The goal of AEC is to move toward a globally competitive single market and production with the free flow of goods, services, labor, investments and capital across the 10 Asean members. (Antara Photo/Hafidz Mubarak)

Jamil Maidan Flores: An Edifice for Asean — Concrete Proof of Indonesia’s Commitment


AUGUST 26, 2015

Physical structures do have a role in the scheme of things. What’s the UN without the UN building in New York?

The building on Jalan Sisingamangaraja in Jakarta that bears a logo showing a sheaf of ten rice stalks — that’s the place of work of the Asean Secretariat. It’s where some 300 people carry out thousands of tasks in support of the collective work of the ten governments that make up Asean. It’s just a building, but let those 300 people do without it and its facilities and see how much work they can get done.

The building was an instant Jakarta landmark when it was inaugurated in 1981. Before that, the Secretariat operated out of the Ministry of Foreign Affairs on Jalan Pejambon.

An early secretary-general of Asean, Narciso Reyes of the Philippines, described it as “a gleaming white seven-story building with spacious, elegantly furnished rooms ... a showpiece of Indonesian esteem for Asean. But it is a headquarters in name only; none of the Asean organs ever stay put in it. Not even the Secretariat, although it is called the Asean Secretariat Building.”

As to Asean itself, he wrote in his memoirs, “All its various organs, from the ministerial bodies down to the working groups are continually in orbit, flying to meetings from one Asean capital to another in alphabetical rotation. They comprise a veritable flying circus.”

Times have changed. Over the years Asean membership grew to ten. Dialogue partners multiplied and so did Asean treaties and Asean-led processes. The high trapeze act of the flying circus is no longer the ministerial meeting but the twice-a-year summit. The Asean Secretariat must now stay put in its own building, which is no longer spacious enough for the work being done within it.

So in 2011 then-Indonesian foreign minister Marty Natalegawa turned over the keys to an additional office building to then-Asean secretary-general Surin Pitsuwan. The additional building sits on a lot next to the Asean Secretariat.

Nothing much happened after that — until four years later, during the Asean anniversary earlier this month when Vice President Jusuf Kalla presided over the handover of the Asean extension premises to Asean Secretary-General Le Luong Minh.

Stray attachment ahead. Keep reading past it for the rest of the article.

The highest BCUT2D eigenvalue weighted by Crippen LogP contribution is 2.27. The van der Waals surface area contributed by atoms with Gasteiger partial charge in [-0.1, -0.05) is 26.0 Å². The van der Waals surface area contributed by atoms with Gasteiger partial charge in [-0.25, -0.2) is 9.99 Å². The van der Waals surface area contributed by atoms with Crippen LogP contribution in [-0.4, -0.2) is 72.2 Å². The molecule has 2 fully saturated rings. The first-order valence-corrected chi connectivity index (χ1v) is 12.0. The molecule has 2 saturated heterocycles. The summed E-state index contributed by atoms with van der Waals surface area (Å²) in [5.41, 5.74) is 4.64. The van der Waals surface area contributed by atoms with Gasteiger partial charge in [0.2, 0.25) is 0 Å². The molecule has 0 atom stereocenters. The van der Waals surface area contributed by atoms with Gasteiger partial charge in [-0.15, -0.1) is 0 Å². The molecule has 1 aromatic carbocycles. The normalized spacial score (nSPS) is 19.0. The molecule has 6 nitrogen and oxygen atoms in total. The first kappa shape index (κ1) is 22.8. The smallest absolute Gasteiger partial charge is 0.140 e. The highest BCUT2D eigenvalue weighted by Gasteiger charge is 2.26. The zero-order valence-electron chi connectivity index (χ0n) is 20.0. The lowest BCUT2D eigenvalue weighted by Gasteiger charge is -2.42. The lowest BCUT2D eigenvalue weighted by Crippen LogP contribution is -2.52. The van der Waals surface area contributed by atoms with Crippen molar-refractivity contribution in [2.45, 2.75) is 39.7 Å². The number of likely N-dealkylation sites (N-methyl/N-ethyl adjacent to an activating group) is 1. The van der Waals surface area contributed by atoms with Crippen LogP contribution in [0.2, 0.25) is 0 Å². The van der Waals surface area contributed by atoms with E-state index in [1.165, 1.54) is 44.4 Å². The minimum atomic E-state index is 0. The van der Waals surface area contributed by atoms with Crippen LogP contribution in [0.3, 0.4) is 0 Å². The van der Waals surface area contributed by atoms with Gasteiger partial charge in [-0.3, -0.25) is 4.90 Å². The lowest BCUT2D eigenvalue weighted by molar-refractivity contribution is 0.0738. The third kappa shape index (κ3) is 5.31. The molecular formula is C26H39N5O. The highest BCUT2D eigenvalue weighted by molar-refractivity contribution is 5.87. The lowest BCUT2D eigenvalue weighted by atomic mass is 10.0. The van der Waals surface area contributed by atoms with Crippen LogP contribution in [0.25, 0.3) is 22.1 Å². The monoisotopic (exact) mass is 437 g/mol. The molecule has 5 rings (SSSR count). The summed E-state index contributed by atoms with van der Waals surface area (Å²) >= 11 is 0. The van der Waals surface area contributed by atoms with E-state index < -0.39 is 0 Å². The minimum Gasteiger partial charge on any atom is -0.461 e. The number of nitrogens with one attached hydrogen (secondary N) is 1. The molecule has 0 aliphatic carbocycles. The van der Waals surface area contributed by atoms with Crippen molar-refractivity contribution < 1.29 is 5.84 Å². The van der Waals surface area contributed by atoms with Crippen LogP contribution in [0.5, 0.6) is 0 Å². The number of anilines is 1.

Ambassador Ngurah Swajaya, Indonesia’s representative to the High-level Task Force on Strengthening the Asean Secretariat and Asean Organs, says a new building will be built on the donated lot and will be inaugurated in 2018. It will be 20 stories high, he enthuses, and will be in the same league as the Asian Development Bank building in Manila.

Connected to an MRT station, it will stand out as a new landmark of a Jakarta that has consolidated its claim to being the diplomatic capital of Asean. It will also be concrete proof, literally, that Asean remains the bedrock of Indonesian foreign policy.

That’s nice. But as Ambassador Ngurah himself must admit, there’s a lot of homework yet that Asean must attend to. To name a few:

There’s a need for a bigger budget for the Asean Secretariat, and a stronger mandate so it can take policy-making initiatives. And perhaps help push stubborn members to comply with agreements.

There’s an imperative to revise the terms of reference of the Asean Intergovernmental Commission on Human Rights (AICHR) to get the body more involved in the protection of human rights, not just in its promotion.

Moreover Asean should truly unite and take a cue from Vice President Jusuf Kalla when he says, in effect, “Don’t let the big countries dictate upon you.” Let me add: don’t let any of them decide what you can and can’t say in your own communiqué.

Here’s to hoping a plush new headquarters will inspire Asean to mature and become a more cohesive community.

Jamil Maidan Flores is a Jakarta-based literary writer whose interests include philosophy and foreign policy. The views expressed here are his own. He may be contacted at